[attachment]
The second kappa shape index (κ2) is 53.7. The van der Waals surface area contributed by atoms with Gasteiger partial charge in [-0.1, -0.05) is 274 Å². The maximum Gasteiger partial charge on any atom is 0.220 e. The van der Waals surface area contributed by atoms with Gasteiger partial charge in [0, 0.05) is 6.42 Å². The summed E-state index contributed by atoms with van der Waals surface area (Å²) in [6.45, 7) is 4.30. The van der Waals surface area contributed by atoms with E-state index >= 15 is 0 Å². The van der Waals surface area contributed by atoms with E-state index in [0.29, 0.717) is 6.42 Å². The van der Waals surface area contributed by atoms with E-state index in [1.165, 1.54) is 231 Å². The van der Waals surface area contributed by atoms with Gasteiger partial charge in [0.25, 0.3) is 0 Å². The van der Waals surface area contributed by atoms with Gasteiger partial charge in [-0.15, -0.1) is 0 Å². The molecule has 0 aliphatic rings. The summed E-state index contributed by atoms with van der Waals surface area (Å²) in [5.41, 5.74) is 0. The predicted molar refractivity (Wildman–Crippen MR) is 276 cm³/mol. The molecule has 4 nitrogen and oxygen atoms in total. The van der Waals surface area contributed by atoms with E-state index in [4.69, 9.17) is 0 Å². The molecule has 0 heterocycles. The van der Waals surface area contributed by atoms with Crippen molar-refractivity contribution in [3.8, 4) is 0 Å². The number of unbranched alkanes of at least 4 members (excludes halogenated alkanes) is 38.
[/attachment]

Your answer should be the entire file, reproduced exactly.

The second kappa shape index (κ2) is 53.7. The van der Waals surface area contributed by atoms with Gasteiger partial charge in [-0.1, -0.05) is 274 Å². The maximum Gasteiger partial charge on any atom is 0.220 e. The van der Waals surface area contributed by atoms with Gasteiger partial charge in [0, 0.05) is 6.42 Å². The summed E-state index contributed by atoms with van der Waals surface area (Å²) in [6.45, 7) is 4.30. The van der Waals surface area contributed by atoms with E-state index >= 15 is 0 Å². The van der Waals surface area contributed by atoms with E-state index in [0.29, 0.717) is 6.42 Å². The van der Waals surface area contributed by atoms with E-state index in [1.165, 1.54) is 231 Å². The van der Waals surface area contributed by atoms with Gasteiger partial charge in [0.25, 0.3) is 0 Å². The van der Waals surface area contributed by atoms with Gasteiger partial charge in [-0.15, -0.1) is 0 Å². The molecule has 0 aliphatic rings. The summed E-state index contributed by atoms with van der Waals surface area (Å²) in [5.41, 5.74) is 0. The predicted molar refractivity (Wildman–Crippen MR) is 276 cm³/mol. The molecule has 4 nitrogen and oxygen atoms in total. The van der Waals surface area contributed by atoms with E-state index in [4.69, 9.17) is 0 Å². The molecule has 0 heterocycles. The van der Waals surface area contributed by atoms with Crippen molar-refractivity contribution in [3.8, 4) is 0 Å². The number of unbranched alkanes of at least 4 members (excludes halogenated alkanes) is 38.